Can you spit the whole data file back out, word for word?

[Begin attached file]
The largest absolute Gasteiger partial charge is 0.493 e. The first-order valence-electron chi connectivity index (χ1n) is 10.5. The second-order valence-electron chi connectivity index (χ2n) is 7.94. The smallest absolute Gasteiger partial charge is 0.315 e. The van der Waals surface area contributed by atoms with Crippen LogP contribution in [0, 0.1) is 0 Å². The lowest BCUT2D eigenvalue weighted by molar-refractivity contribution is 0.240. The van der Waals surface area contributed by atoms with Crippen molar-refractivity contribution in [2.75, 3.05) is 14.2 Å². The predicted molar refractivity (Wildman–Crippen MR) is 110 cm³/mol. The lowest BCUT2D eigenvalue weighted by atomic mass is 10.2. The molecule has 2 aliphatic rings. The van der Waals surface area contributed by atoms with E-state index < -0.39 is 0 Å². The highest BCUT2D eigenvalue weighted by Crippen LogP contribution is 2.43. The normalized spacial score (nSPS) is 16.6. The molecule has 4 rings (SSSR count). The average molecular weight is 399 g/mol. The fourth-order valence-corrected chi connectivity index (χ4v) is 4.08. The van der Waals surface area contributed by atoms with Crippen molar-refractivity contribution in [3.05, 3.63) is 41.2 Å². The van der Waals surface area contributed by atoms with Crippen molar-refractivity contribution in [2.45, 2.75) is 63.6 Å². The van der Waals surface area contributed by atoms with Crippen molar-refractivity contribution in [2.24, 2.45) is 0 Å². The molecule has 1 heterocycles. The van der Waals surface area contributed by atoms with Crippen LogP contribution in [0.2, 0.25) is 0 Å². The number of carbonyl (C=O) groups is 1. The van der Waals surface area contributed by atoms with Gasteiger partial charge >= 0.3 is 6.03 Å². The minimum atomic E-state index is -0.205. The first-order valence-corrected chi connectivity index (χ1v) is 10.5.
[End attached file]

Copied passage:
The largest absolute Gasteiger partial charge is 0.493 e. The first-order valence-electron chi connectivity index (χ1n) is 10.5. The second-order valence-electron chi connectivity index (χ2n) is 7.94. The smallest absolute Gasteiger partial charge is 0.315 e. The van der Waals surface area contributed by atoms with Crippen LogP contribution in [0, 0.1) is 0 Å². The lowest BCUT2D eigenvalue weighted by molar-refractivity contribution is 0.240. The van der Waals surface area contributed by atoms with Crippen molar-refractivity contribution in [2.75, 3.05) is 14.2 Å². The predicted molar refractivity (Wildman–Crippen MR) is 110 cm³/mol. The lowest BCUT2D eigenvalue weighted by atomic mass is 10.2. The molecule has 2 aliphatic rings. The van der Waals surface area contributed by atoms with E-state index < -0.39 is 0 Å². The highest BCUT2D eigenvalue weighted by Crippen LogP contribution is 2.43. The normalized spacial score (nSPS) is 16.6. The molecule has 4 rings (SSSR count). The average molecular weight is 399 g/mol. The fourth-order valence-corrected chi connectivity index (χ4v) is 4.08. The van der Waals surface area contributed by atoms with Crippen molar-refractivity contribution in [3.05, 3.63) is 41.2 Å². The van der Waals surface area contributed by atoms with Crippen molar-refractivity contribution in [2.45, 2.75) is 63.6 Å². The van der Waals surface area contributed by atoms with Crippen molar-refractivity contribution in [2.24, 2.45) is 0 Å². The molecule has 1 heterocycles. The van der Waals surface area contributed by atoms with Crippen LogP contribution in [0.2, 0.25) is 0 Å². The number of carbonyl (C=O) groups is 1. The van der Waals surface area contributed by atoms with Gasteiger partial charge >= 0.3 is 6.03 Å². The minimum atomic E-state index is -0.205. The first-order valence-corrected chi connectivity index (χ1v) is 10.5.